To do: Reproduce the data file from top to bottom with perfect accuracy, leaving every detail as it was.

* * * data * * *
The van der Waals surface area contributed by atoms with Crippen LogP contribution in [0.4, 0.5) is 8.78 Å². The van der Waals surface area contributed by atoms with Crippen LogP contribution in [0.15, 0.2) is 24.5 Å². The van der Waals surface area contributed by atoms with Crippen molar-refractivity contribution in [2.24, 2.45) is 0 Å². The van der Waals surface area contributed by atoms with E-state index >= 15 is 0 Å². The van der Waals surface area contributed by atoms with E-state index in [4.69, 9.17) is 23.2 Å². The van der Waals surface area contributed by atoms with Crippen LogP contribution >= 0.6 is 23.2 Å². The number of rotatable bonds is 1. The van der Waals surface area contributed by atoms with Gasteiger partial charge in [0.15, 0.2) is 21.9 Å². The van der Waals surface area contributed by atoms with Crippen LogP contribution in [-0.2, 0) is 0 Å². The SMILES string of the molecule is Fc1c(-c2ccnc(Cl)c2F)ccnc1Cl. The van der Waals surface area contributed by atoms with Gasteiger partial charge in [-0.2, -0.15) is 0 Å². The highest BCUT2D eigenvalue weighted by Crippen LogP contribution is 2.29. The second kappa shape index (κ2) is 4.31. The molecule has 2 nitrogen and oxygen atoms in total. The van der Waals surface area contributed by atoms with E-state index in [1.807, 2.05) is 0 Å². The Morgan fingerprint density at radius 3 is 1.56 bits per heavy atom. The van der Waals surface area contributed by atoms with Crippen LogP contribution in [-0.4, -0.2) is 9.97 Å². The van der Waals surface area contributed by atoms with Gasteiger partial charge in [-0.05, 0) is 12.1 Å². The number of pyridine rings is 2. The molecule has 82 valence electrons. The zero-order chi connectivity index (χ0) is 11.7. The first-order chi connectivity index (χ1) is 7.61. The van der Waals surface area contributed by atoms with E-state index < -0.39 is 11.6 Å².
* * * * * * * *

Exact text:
The van der Waals surface area contributed by atoms with Crippen LogP contribution in [0.4, 0.5) is 8.78 Å². The van der Waals surface area contributed by atoms with Crippen LogP contribution in [0.15, 0.2) is 24.5 Å². The van der Waals surface area contributed by atoms with Crippen molar-refractivity contribution in [2.24, 2.45) is 0 Å². The van der Waals surface area contributed by atoms with E-state index >= 15 is 0 Å². The van der Waals surface area contributed by atoms with E-state index in [4.69, 9.17) is 23.2 Å². The van der Waals surface area contributed by atoms with Crippen LogP contribution >= 0.6 is 23.2 Å². The number of rotatable bonds is 1. The van der Waals surface area contributed by atoms with Gasteiger partial charge in [0.15, 0.2) is 21.9 Å². The van der Waals surface area contributed by atoms with Crippen LogP contribution in [-0.2, 0) is 0 Å². The SMILES string of the molecule is Fc1c(-c2ccnc(Cl)c2F)ccnc1Cl. The van der Waals surface area contributed by atoms with Gasteiger partial charge in [-0.2, -0.15) is 0 Å². The highest BCUT2D eigenvalue weighted by Crippen LogP contribution is 2.29. The second kappa shape index (κ2) is 4.31. The molecule has 2 nitrogen and oxygen atoms in total. The van der Waals surface area contributed by atoms with E-state index in [1.807, 2.05) is 0 Å². The Morgan fingerprint density at radius 3 is 1.56 bits per heavy atom. The van der Waals surface area contributed by atoms with Crippen LogP contribution in [-0.4, -0.2) is 9.97 Å². The van der Waals surface area contributed by atoms with Gasteiger partial charge in [-0.05, 0) is 12.1 Å². The number of pyridine rings is 2. The molecule has 82 valence electrons. The zero-order chi connectivity index (χ0) is 11.7. The first-order chi connectivity index (χ1) is 7.61. The van der Waals surface area contributed by atoms with E-state index < -0.39 is 11.6 Å².